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Paula Mackersey
The Wright Brothers book
One of aviation's most widely reproduced photographs. Orville Wright lying prone on the lower wing, makes the world's first successful, controlled powered flight at Kill Devil Hills, North Carolina, 17 December 1903. The figure on the right is Wilbur.
The Wright Brothers book: Haystack
A farmer looks up at the Flyer on a 1909 flight from Pau in southern France. The previous year the aeroplane had flown for 2 hours 20 minutes.
The Wright Brothers book: Family
The Wright family. From left: Wilbur, sister Katharine, mother Susan, brother Lorin, father Bishop Milton Wright, brother Reuchlin, Orville.
The Wright Brothers book: House
7 Hawthorn Street, the Wright Brothers' Dayton, Ohio home.
The Wright Brothers book: Lady
Katharine Wright
Wilbur (left) and Orville Wright at the height of their celebrity in 1909.
[Wright Brothers biographies]
Tom Rolt books

The Wright Brothers: The Remarkable Story of the Aviation Pioneers who Changed the World

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Ian Mackersey

Little, Brown (Time Warner Books) UK, London: November 2003
ISBN: 0 316 861448

The conquest of the air at Kitty Hawk, North Carolina, on 17 December 1903, was one of the supreme achievements of the 20th Century. Two unknown American bicycle mechanics, Wilbur and Orville Wright, launched that day the first successful powered aeroplane, changing the world for ever.

On the centennial of the historic first flights Ian Mackersey produced a revealing new study of the lives of these eccentric geniuses. Wilbur and Orville were brothers who never smoked, drank or had a vestige of interest in women, but whose exceptionally close relationship bound them into one uniquely inventive power. Their brilliance unlocked the secrets of mechanical flight to realise one of man’s oldest dreams. But it would be five years before they lifted the veil of secrecy with which they untrustingly cloaked their revolutionary machine.

Ian Mackersey brings to life a Midwest family swept up in the fame, jealousies and law suits that exploded around these famous brothers: the extreme measures they took to conceal the details of their invention – which led to failure to sell their magnificent machine to the world; the domineering figure of their father, Bishop Milton Wright, whose United Brethren Church wars raged distractingly alongside the process of invention; their feisty adoring sister, Katharine, whose marriage late in life led Orville never to speak to her again; the miseries of the public adulation and bitter legal battles that brought Wilbur to the verge of collapse. Drama and tragedy never ceased to punctuate their lives.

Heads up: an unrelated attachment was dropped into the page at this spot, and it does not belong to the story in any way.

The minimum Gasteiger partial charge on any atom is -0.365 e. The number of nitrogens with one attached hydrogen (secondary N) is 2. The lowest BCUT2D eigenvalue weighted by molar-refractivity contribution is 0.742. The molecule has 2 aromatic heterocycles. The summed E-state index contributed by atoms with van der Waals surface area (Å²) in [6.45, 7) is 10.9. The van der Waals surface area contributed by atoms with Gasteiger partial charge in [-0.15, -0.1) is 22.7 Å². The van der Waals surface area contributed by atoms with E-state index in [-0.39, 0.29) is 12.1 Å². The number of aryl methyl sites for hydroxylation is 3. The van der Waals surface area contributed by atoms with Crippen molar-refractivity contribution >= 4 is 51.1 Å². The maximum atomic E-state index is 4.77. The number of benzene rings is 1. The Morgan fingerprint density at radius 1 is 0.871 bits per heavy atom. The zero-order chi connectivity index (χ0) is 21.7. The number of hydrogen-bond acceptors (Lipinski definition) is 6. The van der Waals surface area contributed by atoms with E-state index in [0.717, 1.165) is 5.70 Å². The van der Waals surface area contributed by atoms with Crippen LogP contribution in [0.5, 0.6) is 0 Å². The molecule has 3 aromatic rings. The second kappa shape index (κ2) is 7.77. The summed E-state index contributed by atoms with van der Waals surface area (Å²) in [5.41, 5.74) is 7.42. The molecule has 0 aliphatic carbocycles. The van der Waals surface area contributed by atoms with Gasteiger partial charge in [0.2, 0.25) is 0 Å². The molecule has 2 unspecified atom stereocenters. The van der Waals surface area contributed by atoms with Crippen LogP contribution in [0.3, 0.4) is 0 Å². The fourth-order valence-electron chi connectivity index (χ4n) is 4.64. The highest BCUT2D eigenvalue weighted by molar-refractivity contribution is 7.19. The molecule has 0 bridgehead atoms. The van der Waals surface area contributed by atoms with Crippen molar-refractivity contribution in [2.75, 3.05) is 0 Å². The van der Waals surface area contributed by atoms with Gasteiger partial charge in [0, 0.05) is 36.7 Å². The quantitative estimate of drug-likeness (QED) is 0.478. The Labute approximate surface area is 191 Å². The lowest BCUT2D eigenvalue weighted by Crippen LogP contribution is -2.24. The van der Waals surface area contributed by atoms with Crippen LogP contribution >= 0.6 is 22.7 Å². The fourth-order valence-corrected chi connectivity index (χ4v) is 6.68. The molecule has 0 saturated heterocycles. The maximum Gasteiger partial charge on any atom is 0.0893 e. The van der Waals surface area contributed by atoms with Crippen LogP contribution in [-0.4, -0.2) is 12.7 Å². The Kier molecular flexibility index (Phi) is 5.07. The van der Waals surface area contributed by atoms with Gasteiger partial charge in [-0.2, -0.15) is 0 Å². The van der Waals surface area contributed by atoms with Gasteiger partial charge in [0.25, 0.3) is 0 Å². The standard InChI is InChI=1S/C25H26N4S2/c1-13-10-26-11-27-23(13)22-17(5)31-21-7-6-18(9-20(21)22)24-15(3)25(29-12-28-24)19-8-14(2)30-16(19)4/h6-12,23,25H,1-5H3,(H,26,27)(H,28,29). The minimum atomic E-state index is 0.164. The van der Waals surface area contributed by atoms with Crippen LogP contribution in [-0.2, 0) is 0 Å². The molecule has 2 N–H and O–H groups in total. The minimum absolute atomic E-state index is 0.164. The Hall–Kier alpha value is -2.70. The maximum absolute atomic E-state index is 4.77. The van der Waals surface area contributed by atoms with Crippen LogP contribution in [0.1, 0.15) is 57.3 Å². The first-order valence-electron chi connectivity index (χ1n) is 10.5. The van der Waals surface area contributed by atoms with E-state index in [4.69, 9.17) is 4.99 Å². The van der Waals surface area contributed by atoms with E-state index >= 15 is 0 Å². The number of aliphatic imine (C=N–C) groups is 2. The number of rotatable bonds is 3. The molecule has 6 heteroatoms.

The result of four years new research, this rare Wright Brothers biography from a British author, explains accessibly the aerodynamic breakthrough that had defeated inventive minds for centuries. And from a trove of previously unpublished Wright family correspondence Ian Mackersey throws new light on tragic events that cast a dark cloud over the last twenty years of Orville’s life.

An American film producer has acquired the feature movie and TV drama rights to the book.

What the critics said of the Wright Brothers biography:

Sunday Telegraph (London): ‘Many aviation historians can be classified as anoraks. Ian Mackersey is in a different league . . . He explains the science with such clarity that even your reviewer could understand it. This is a wonderful human story.

Guardian (London): ‘His biography turns their heady science into a gripping intellectual thriller, and recounts a family saga on a par with the Magnificent Ambersons . . . ’

Independent (London): ‘Mackersey, an excellent writer as well as a keen flyer, handles his subject with the assurance of long familiarity, painlessly easing the tyro into basic aerodynamics and the history of early flight . . . reads like a particularly exciting novel.’

Financial Times (London): ‘It’s hard to imagine who wouldn’t find it absorbing to read.’

Fred Howard (author of the major 1987 biography, ‘Wilbur and Orville’ ):
‘What a feast of words! I’ve spent 53 years immersed in the brothers’ story. In that time it has acquired a fixed, familiar surface. Your fresh look at it has blown the whole thing wide open. It will never be the same again.’

Birmingham Post: ‘ . . . a gifted storyteller, his biography keeps you on the edge of your seat, searching in vain for the seat-belt that the daring Wright Brothers never bothered with when they first conquered the skies.’

York Evening Press: ‘Mackersey’s authoritative style and penchant for research breaks through the myth surrounding the brothers. This is the definitive book on the Wright Brothers and the birth of powered flight.’

History Today:  'Mackersey constructs a narrative of considerable dramatic power.'
Aeroplane Monthly
:  A carefully compiled and well assembled work . . . meaty value for money.'

Oxford Times:  'Mackersey has reached for the sky in his prose to match the epic, offering as exciting a story as we are ever likely to get on those early years of flight.'